Sharing Ionic 2 Code Between Projects

April 7th 2017 Ionic 2/3 Angular Git

Ionic 2 includes many components and native wrappers out of the box. However, you will probably want to share some of your own code between projects if you are working on more than one of them and they are at least remotely similar. Since Ionic 2 builds on top of Angular, shared modules are the right tool for the job.

Using NPM Packages

Although the official template for creating Ionic 2 modules isn't regularly maintained, it's still not difficult to get it running using the instructions from the repository. The following hints might help you expedite the process even more:

  • If you're using Windows, replace rm -rf in build script with its Node based cross-platform equivalent rimraf. Install the package first with npm install rimraf --save-dev, then change the script in package.json to:

      "build": "rimraf aot dist && npm run ngc"
  • To test the package locally before publishing it to npm, use npm pack instead of npm publish. You can install generated package in your application by passing its relative path to npm: npm install ../module/ionic-module-template-0.0.12.tgz --save.

  • To avoid issues in the future, you should update the module package dependencies to match the versions of their counterparts in your application. You can simply change the versions in module's package.json and run npm install afterwards.

While the approach works from the technical standpoint, I can't say the same for the development process it imposes. I don't like how it doesn't support putting the component template into a separate file, but I could live with that. The main problem is the long feedback loop for any changes to the module. Live reload doesn't work. The shared package needs to be rebuilt and reinstalled. For a mostly stable module that's not a problem, but if you plan to develop it in parallel with the app, it's going to slow you down a lot. Using npm link might help, but I had problems getting the sample to work and found it quite complex to set up reliably for the typical scenario with individual applications and the shared module in separate repositories.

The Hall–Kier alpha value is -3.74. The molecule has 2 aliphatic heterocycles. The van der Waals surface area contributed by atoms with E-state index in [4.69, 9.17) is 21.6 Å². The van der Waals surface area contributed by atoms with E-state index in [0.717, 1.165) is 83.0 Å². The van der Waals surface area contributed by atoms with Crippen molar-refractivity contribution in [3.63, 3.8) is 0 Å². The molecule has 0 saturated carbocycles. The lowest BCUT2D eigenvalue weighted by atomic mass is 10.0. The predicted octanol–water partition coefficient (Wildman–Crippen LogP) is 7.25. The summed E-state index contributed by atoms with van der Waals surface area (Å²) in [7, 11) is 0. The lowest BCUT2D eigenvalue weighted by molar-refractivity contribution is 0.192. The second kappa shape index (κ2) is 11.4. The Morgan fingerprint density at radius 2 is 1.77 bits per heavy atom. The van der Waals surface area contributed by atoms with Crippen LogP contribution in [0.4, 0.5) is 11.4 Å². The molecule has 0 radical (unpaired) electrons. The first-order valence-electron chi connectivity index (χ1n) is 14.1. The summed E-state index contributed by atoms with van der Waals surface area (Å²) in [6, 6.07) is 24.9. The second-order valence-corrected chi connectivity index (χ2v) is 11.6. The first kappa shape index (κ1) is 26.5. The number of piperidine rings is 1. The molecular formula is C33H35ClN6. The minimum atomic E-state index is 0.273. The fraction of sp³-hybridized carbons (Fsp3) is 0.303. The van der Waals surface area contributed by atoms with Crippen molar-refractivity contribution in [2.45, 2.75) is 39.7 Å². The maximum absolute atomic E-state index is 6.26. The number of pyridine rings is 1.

Using Git Submodules

In the end, I decided for a less formal alternative approach, using git submodules. I abandoned the separate build process for the module in favor of directly including the sources in each application:

  • In the shared module repository, there are only files from the src folder of the official module template.
  • In each application's src folder I added a modules subfolder and initialized the shared module repository as a git submodule there: git submodule add src/modules/common.

This way, the shared module will be compiled together with the rest of the application code and live reload will work as intended. Any shared module unit tests will be run together with each application's unit tests, as well. To reference the module from the application code, path to its source must now be specified:

import { MyModule } from '../modules/common';

The setup allows me to transparently develop the module in parallel to the application(s). Using the many git submodules operations, I can decide how to handle and potentially branch the changes in the module, and which version (i.e. commit) of the module I want to reference in each application at any point in time.

There are also disadvantages to this approach:

  • There is no standalone build and test process for the module. Its correctness can only be evaluated when it is used from within another application.
  • The module has no package.json file to track external dependencies. They must be installed into each individual application, or the build will fail. However failed import statements usually give a very good hint about the missing package that needs to be installed.

Yes, the solution isn't perfect, but I can live with it and I like it better than any of the alternatives I tried.

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